Richard Drax: Forces cuts a mistake

Richard Drax: Forces cuts a mistake

Richard Drax: Forces cuts a mistake

First published in News

THREE years ago, an illustrious group of retired senior commanders from our armed forces spoke out against the 2010 Strategic Defence and Security Review (SDSR).

Their verdict was that the SDSR was “an accountant’s approach to strategy” and would threaten our “special relationship” with America and Nato, the ‘twin pillars’ of our security.

Regrettably, but not unexpectedly, former US Defence secretary Robert Gates reinforced their concerns last week when he told the BBC that Britain was no longer able to act as a “full partner” with America in global affairs. Defence cuts are now limiting our “full spectrum” capabilities, he added, meaning our ability to fight across land, sea and air.

His comments came a month after General Sir Nick Houghton, Chief of the Defence Staff, warned that our military was in danger of becoming a “hollow force”, with “exquisite” equipment, but without soldiers, sailors or airmen to man it.

Those defending the SDSR claim that we can reduce our defence capabilities because it’s highly unlikely that we will operate alone in the future. However, history shows how flawed that argument is.

We were alone during the Falklands War and alone during the early stages of World War Two, when we so nearly foundered.

The Prime Minister says we are a “first class player”, with the fourth largest defence budget, but that’s misleading when you take into account the role we have to play on the world stage.

Our fighting men and women remain the best in the world and other nations look to us for leadership.

To see so many thousands of them fall at the stroke of an accountant’s pen is short-sighted in the extreme.

We owe our armed forces so much.

I can only hope that Gates’ intervention acts as a timely reminder that our first responsibility is to the country we all serve.

Comments (4)

Please log in to enable comment sorting

12:32pm Fri 24 Jan 14

Dave Aitch says...

Richard, the phrase "Two hopes" comes to mind. One is Bob, the other No.
Richard, the phrase "Two hopes" comes to mind. One is Bob, the other No. Dave Aitch
  • Score: 1

1:21pm Fri 24 Jan 14

cosmick says...

Richard resign your seat as the MP then David may take some notice.
Richard resign your seat as the MP then David may take some notice. cosmick
  • Score: 2

3:50pm Fri 24 Jan 14

Hippyhooker says...

Well thanks to you Mr Drax voting through the gagging order you have made sure nobody can protest the cuts!
Well thanks to you Mr Drax voting through the gagging order you have made sure nobody can protest the cuts! Hippyhooker
  • Score: 2

8:06pm Fri 24 Jan 14

navelgazer says...

Since the mid-50's the greatest reductions in the armed forces have been imposed by Conservative governments.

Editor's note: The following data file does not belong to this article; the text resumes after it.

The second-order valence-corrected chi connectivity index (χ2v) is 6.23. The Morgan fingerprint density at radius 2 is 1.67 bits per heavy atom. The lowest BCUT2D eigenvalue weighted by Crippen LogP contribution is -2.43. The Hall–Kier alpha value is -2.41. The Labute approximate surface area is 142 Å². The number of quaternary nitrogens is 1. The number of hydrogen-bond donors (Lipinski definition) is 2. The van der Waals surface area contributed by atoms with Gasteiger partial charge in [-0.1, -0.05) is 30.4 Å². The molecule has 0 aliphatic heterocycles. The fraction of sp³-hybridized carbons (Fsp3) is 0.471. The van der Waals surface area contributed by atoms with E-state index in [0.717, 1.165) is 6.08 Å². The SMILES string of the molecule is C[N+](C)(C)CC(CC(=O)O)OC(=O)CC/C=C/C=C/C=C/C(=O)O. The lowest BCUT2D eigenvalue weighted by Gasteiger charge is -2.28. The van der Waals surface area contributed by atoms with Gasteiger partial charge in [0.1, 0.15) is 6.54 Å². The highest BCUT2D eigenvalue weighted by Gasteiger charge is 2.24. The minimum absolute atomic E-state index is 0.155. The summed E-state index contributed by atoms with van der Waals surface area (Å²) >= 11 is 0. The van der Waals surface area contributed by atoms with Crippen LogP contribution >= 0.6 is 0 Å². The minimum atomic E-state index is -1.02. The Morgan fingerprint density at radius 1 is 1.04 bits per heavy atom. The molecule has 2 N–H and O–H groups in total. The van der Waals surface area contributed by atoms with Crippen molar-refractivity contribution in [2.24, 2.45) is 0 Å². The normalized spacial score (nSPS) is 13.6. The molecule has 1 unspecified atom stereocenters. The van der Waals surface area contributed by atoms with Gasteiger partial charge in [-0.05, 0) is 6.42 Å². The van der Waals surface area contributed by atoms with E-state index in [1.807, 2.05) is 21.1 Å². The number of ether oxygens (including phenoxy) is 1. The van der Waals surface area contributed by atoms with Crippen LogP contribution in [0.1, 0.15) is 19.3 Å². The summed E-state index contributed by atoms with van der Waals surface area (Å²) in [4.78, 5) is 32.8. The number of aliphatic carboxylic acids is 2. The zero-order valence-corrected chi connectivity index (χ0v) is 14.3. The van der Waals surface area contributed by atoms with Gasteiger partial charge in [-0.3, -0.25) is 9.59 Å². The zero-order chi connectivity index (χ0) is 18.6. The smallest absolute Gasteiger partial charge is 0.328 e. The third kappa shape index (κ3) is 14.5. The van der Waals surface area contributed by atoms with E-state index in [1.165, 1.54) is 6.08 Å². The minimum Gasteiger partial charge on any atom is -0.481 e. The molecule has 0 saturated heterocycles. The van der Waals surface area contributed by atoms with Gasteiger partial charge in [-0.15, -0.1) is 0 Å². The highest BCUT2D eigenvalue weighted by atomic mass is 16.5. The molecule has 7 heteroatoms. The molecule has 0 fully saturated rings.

Following their election success in 1957, the 1957 defence white paper resulted in the armed forces being halved. Perhaps the biggest impact, however, was the effect on the then world -leader status of the British aircraft industry...

The cuts under Thatcher, particularly those to the Royal Navy, persuaded Argentina that the Falklands could be invaded. Some of us remember all too well the cost in lives and life-changing injuries.

In the 1990's the Conservative government introduced 'Options for Change' ... more cuts.

In 2010 Cameron signed a 50-year cooperation treaty with the French... a sharing of resources, but inevitably a further loss of independent capacity.

Ironically, successive Labour governments have cut UK convention forces far less.... if only because they have tended want an alternative to WMDs.

So Mr Drax, if you want to see a the UK armed forces in sufficient numbers to be a capable and viable independent force, you need to stop voting for Tory governments..

And I agree with HippyHooker's assessment - and that of any number of charitable organisations (including the British Legion) - regarding your vote in support of the Gagging Order that will restrict freedom of speech that embarrasses the government.
Since the mid-50's the greatest reductions in the armed forces have been imposed by Conservative governments. Following their election success in 1957, the 1957 defence white paper resulted in the armed forces being halved. Perhaps the biggest impact, however, was the effect on the then world -leader status of the British aircraft industry... The cuts under Thatcher, particularly those to the Royal Navy, persuaded Argentina that the Falklands could be invaded. Some of us remember all too well the cost in lives and life-changing injuries. In the 1990's the Conservative government introduced 'Options for Change' ... more cuts. In 2010 Cameron signed a 50-year cooperation treaty with the French... a sharing of resources, but inevitably a further loss of independent capacity. Ironically, successive Labour governments have cut UK convention forces far less.... if only because they have tended want an alternative to WMDs. So Mr Drax, if you want to see a the UK armed forces in sufficient numbers to be a capable and viable independent force, you need to stop voting for Tory governments.. And I agree with HippyHooker's assessment - and that of any number of charitable organisations (including the British Legion) - regarding your vote in support of the Gagging Order that will restrict freedom of speech that embarrasses the government. navelgazer
  • Score: 3

Comments are closed on this article.

Send us your news, pictures and videos

Most read stories

Local Info

Enter your postcode, town or place name

About cookies

We want you to enjoy your visit to our website. That's why we use cookies to enhance your experience. By staying on our website you agree to our use of cookies. Find out more about the cookies we use.

I agree